Article
Indigenous Peoples of the Northwest Coast Cultural Area of North America managed plant populations of many of the 100–200 species used for food and other purposes, through cultivation and selective harvesting. Eelgrass (Zostera marina, L.; Zosteraceae) was one of these species. The Kwakwaka’wakw harvested its sweet rhizomes in the springtime. Direc...
Article
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The indigenous peoples of the Northwest Coast of North America actively managed natural resources in diverse ways to enhance their productivity and proximity. Among those practices that have escaped the attention of anthropologists until recently is the traditional management of intertidal clam beds, which Northwest Coast peoples have enhanced thro...
Article
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Local values and knowledge can be important components in creating robust climate change adaptation strategies for marginalized communities. Incorporating local values into the climate change planning process in a structured way and effectively using local knowledge not only improves the identification of priority actions for climate change adaptat...
Conference Paper
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Background/Question/Methods: In northwestern North America, Indigenous peoples speak over 50 languages grouped within several language families. Each language has its characteristic body of vocabulary, including numerous plant names and botanical terms. How does this botanical vocabulary reflect people’s Traditional Ecological Knowledge systems an...
Article
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Place-specific knowledge systems, combined with hands-on resource use and a long-term commitment to sustaining resources and ecosystems, are vitally important in restoring the planet to health. This approach is already an integral part of the resource use and management systems of many Indigenous and tribal peoples worldwide, whose knowledge and pr...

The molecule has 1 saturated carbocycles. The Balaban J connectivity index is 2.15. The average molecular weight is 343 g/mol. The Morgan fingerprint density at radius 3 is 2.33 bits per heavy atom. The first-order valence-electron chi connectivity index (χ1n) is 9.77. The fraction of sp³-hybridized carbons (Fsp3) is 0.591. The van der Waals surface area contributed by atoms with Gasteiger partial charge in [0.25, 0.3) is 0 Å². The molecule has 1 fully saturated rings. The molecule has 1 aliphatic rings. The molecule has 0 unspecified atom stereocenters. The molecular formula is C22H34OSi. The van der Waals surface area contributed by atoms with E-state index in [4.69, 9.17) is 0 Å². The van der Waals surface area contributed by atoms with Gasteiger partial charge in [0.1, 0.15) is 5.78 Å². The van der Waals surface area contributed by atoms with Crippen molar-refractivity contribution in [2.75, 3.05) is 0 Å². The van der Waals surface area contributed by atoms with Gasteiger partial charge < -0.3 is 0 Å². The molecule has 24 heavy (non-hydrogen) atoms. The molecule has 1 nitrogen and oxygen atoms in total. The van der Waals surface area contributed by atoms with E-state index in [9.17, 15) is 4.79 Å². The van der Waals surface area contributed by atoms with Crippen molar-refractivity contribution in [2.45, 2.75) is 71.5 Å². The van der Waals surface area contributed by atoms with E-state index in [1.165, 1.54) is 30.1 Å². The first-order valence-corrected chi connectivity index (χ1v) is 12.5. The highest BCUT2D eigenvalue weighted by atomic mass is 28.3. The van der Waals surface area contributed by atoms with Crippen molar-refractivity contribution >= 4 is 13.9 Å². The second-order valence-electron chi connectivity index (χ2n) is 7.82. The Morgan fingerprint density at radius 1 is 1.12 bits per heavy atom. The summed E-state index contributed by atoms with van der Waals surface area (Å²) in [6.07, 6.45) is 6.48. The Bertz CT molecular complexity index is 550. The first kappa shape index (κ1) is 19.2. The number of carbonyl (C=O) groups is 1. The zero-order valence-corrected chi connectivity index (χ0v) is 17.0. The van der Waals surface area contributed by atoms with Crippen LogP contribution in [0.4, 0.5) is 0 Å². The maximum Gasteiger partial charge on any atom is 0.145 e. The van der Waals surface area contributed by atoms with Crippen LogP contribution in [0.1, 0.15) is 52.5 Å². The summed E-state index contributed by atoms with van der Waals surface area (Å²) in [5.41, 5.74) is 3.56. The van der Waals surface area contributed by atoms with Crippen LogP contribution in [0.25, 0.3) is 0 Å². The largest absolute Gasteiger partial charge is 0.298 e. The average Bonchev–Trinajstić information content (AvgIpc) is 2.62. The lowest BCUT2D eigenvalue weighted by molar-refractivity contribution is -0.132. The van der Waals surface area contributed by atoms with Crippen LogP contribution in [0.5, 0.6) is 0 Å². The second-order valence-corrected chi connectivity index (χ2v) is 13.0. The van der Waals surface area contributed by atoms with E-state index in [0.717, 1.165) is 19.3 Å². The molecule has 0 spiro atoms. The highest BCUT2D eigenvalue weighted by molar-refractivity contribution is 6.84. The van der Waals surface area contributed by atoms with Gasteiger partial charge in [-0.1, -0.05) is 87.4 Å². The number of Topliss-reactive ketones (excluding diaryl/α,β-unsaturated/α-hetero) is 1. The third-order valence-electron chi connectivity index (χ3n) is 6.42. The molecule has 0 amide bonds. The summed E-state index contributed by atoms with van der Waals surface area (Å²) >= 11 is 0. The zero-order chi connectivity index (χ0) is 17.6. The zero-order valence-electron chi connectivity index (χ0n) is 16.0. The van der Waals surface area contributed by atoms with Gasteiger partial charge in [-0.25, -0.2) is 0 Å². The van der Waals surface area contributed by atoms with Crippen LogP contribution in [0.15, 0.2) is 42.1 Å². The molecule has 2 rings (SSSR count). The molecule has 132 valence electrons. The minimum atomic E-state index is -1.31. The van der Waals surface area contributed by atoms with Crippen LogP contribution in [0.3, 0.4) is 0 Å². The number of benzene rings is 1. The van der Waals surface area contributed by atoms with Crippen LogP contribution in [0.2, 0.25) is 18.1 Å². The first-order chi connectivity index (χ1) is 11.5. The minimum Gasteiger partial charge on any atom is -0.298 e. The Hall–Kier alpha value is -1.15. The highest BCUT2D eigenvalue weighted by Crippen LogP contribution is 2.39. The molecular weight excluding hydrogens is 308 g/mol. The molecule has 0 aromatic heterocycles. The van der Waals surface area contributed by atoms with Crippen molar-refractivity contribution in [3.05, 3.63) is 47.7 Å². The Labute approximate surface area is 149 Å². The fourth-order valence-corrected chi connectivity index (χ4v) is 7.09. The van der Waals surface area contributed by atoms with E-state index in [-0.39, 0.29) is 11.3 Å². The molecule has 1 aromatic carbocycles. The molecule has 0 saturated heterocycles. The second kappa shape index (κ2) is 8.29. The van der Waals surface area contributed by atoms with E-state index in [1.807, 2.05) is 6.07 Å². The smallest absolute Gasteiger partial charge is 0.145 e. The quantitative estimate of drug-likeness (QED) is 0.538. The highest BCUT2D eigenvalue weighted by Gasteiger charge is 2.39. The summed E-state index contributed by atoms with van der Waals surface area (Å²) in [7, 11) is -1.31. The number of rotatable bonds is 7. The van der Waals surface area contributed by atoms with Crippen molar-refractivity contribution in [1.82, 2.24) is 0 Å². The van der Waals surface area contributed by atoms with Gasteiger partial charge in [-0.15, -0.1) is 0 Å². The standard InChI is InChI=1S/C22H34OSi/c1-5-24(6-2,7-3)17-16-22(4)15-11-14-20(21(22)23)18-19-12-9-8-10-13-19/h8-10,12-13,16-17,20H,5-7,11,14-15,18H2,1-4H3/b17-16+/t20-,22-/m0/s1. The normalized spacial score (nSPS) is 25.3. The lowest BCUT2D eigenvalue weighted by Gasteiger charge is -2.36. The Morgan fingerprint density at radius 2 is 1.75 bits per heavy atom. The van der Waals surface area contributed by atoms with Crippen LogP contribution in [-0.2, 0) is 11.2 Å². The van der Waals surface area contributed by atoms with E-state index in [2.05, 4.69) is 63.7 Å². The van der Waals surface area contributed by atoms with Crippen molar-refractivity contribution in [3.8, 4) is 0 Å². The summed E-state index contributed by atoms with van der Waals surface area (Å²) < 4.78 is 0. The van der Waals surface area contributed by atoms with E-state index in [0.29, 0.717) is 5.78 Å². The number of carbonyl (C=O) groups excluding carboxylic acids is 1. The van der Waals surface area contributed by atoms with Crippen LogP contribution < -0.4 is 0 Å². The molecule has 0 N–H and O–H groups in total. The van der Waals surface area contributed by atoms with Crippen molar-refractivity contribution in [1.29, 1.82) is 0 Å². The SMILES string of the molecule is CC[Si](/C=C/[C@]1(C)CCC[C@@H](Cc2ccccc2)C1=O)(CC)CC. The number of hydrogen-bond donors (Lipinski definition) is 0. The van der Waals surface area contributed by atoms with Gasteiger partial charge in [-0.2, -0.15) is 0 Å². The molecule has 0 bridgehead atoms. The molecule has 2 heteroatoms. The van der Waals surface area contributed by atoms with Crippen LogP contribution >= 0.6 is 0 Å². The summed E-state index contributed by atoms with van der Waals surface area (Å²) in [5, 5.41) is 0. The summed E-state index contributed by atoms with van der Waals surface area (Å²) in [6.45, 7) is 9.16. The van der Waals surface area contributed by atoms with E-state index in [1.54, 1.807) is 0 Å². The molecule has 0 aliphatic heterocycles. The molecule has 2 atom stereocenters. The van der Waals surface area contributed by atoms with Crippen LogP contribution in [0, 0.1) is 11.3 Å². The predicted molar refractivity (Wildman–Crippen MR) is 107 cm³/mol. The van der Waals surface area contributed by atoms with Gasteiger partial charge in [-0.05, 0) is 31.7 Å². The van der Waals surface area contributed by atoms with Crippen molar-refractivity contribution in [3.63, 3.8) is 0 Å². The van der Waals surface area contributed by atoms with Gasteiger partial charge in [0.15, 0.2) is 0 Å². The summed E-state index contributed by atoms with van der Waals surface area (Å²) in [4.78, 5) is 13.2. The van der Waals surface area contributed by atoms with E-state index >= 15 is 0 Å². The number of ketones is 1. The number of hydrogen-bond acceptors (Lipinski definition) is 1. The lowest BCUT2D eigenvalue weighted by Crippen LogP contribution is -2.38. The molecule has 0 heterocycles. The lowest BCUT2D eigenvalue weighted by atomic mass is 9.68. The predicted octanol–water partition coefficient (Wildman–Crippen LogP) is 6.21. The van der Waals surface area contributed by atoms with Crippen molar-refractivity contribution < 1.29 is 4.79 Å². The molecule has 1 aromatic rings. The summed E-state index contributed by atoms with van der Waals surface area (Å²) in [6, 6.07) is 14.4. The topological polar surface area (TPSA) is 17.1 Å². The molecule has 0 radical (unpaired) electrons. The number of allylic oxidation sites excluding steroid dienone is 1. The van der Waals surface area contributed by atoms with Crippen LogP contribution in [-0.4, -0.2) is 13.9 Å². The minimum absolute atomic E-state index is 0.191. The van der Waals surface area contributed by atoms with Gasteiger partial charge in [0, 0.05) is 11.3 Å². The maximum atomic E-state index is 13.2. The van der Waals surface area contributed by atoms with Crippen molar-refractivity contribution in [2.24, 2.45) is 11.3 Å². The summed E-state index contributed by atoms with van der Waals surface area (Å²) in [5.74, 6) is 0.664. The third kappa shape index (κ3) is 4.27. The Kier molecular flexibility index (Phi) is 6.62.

Article
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This article provides an overview of systems of naming and organizing categories of plants among Indigenous languages and cultures of British Columbia, using tools provided through the fields of ethnobotany, linguistics, and anthropology.
Article
Nancy Turner has studied Indigenous peoples' knowledge of plants and environments in northwestern North America for over forty years. In Ancient Pathways, Ancestral Knowledge, she integrates her research into a two-volume ethnobotanical tour-de-force. Drawing on information shared by Indigenous botanical experts and collaborators, the ethnographic...
Article
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Traditional ecological knowledge (TEK) systems are as important today for the survival and well-being of many indigenous peoples as they ever were. These ways of knowing have much to contribute at a time of marked climate change. As indigenous peoples have sustained exposure to natural resources and phenomena in particular places over time, they ar...
Article
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Indigenous communities commonly face a major impediment in their ongoing efforts to participate effectively in the stewardship and sustainable management of their traditional lands, waters and resources. Externally driven projects and policies can overwhelm communities' abilities to respond, severely impact in their resource base, and significantly...
Technical Report